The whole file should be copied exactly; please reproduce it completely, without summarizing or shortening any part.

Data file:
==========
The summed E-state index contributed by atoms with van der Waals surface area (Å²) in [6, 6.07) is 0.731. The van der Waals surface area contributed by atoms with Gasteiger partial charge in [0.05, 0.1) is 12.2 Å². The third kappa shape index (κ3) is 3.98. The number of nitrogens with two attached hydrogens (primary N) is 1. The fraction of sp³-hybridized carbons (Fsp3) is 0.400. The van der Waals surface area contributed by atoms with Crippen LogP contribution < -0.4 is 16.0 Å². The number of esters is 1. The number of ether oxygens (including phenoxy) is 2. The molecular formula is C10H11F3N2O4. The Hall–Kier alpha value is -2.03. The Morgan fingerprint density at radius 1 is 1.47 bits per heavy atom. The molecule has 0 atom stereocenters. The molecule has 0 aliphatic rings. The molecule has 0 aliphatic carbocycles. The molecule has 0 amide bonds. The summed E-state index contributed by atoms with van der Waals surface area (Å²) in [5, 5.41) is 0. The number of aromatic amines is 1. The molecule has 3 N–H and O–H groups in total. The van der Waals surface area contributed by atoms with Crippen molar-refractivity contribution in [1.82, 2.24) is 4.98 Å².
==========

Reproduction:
The summed E-state index contributed by atoms with van der Waals surface area (Å²) in [6, 6.07) is 0.731. The van der Waals surface area contributed by atoms with Gasteiger partial charge in [0.05, 0.1) is 12.2 Å². The third kappa shape index (κ3) is 3.98. The number of nitrogens with two attached hydrogens (primary N) is 1. The fraction of sp³-hybridized carbons (Fsp3) is 0.400. The van der Waals surface area contributed by atoms with Crippen LogP contribution < -0.4 is 16.0 Å². The number of esters is 1. The number of ether oxygens (including phenoxy) is 2. The molecular formula is C10H11F3N2O4. The Hall–Kier alpha value is -2.03. The Morgan fingerprint density at radius 1 is 1.47 bits per heavy atom. The molecule has 0 atom stereocenters. The molecule has 0 aliphatic rings. The molecule has 0 aliphatic carbocycles. The molecule has 0 amide bonds. The summed E-state index contributed by atoms with van der Waals surface area (Å²) in [5, 5.41) is 0. The number of aromatic amines is 1. The molecule has 3 N–H and O–H groups in total. The van der Waals surface area contributed by atoms with Crippen molar-refractivity contribution in [1.82, 2.24) is 4.98 Å².